ATTACHMENTS AND WORK AIDS: SHOULD THEY BE INDUCTED DURING OPERATOR TRAINING?
In apparel industry, operator training is one of the most crucial and demanding tasks for any company’s management. Usually, such training is organized at a training centre, which is always located in a predefined dedicated space inside the structure, following specific methods and manuals. But many times, managers and trainers find great difficulty in letting go of the past with such established methods of training. With new technology, automatic sewing machines and various aids and attachments being used in apparel manufacturing units, do training operators with ordinary sewing machines or without attachments still have any relevance? This is an ongoing topic of discussion. Team StitchWorld brings to our readers the numerous industry opinions on the same.
Working aids and attachments are an essential part of garment manufacturing which not only enhance the production and product quality but also decrease the production cost. Reduced handling time and reduced errors serve the purpose of using work aids and attachments. Guide, compensating foot, stitching jig, folders, stackers, etc., are some of the commonly used work aids used in a sewing machine.
Team StitchWorld tried to put together the opinions of the below mentioned five industry experts on the various questions related to this segment.
Paul Collyer has 46 years of experience in production based activities in garment industries. He is currently working as a self- employed apparel trainer and consultant.
Shalabh Srivastava is Partner at Gunina Solutions and heading the skill development section. He was previously the Head-Training & Skill Development at Matrix Clothing Pvt. Ltd.
Rinkoo Prasad works as General Manager – Training at Matrix Clothing Pvt. Ltd.
Chandrajith Wickramasinghe is the Founder of Corrigo Consultancy Pvt. Ltd. and has more than 17 years’ experience in apparel manufacturing. He has held senior positions at MAS Holding - Sri Lanka for a decade.
Roberto Inglesi is a veteran in fashion and shirt manufacturing techniques. He has worked for leading fashion brands such as Roberto Cavalli, Pierre Cardin, Calvin Klein, Benetton Armani.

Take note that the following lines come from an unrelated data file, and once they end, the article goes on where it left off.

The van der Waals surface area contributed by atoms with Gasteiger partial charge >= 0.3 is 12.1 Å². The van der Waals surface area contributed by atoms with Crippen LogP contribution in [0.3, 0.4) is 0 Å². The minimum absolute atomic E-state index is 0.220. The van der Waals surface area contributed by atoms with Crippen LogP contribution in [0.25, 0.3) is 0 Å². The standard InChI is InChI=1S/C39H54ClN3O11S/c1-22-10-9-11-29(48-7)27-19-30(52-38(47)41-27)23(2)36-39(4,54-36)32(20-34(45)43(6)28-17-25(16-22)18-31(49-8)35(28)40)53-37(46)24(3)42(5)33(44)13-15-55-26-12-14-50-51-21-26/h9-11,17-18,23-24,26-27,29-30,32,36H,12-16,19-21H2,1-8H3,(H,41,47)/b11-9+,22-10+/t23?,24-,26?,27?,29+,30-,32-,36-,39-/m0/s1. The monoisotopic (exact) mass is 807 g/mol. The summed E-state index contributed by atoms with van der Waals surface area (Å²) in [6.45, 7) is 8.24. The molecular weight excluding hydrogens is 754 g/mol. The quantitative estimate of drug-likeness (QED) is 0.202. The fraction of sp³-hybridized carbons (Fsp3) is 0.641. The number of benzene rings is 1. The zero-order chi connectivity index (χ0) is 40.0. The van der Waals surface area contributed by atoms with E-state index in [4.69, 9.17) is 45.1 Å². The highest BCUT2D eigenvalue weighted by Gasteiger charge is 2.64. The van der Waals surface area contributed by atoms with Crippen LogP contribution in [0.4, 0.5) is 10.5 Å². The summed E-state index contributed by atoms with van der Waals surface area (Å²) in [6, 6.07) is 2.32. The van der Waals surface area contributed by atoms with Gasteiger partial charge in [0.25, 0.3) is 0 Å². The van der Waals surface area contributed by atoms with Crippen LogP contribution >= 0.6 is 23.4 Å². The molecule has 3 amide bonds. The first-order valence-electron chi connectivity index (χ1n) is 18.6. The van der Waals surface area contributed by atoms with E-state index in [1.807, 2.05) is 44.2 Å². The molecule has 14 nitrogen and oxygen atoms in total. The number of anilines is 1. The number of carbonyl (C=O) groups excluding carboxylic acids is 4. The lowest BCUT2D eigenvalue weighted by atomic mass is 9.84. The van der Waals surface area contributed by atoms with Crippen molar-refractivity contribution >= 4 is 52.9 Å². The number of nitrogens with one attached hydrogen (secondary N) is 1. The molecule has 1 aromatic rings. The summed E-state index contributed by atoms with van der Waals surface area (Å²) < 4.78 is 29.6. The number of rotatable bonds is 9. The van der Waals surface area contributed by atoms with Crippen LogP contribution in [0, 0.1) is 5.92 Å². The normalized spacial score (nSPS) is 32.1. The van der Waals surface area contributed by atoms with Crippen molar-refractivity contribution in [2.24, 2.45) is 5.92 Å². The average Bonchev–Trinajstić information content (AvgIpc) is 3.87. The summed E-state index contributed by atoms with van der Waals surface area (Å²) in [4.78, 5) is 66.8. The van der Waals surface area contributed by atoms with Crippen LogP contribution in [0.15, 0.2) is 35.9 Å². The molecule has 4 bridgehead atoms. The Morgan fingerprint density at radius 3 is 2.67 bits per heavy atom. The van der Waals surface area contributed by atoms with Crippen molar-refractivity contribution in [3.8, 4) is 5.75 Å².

Why do you think use of different presser foots, attachments are not introduced to trainees?
Paul Collyer: The cause is one of the biggest problems in the Indian RMG industry; old-
Existing practice of training people in standalone training centres is a kind of delink from the industry prerequisite. These centres often lack correct infrastructure and equipment like, attachments, folders, presser foots, etc.
fashioned traditional thinking and training practices.
Shalabh Srivastava: Currently, two types of training programmes are being run in India for the sewing industry: Industrial Sewing Machine Operator ( SMO) and Self Employed Tailor ( SET). However, use of different presser foots and attachments are not being used by most of the training providers for two reasons: Lack of awareness about the benefits of such attachments in case of SMO and unsuitability w. r.t. Umbrella Machines for SET course. However, some of the SMO training centres which are being run inside or under industry partners’ supervision are adequately using these attachments due to immediate requirement on the sewing lines and ease of availability of such parts.
Working aids constitute the essential aspects of any apparel manufacturing shopfloor. They are one of the most effective sewing tools. However, attachments and work aids are not introduced during operator training. The reason behind this is that in the current scenario of acute shortage of skilled manpower in the garment industry, the focus of training is on imparting only basic sewing skills for quick employment through short-term training programmes. This does not permit further time to train on usage of different types of presser foots and attachments. Beside this, lack of trainers’ awareness about the usage and availability of work aids is also frequently one of the reasons for not using presser foots and attachments during the training.
Chandrajith Wickramasinghe: In the operator training programme, there are three stages:
1. Basic machine training
2. On job or Operation training
3. Multi-skill training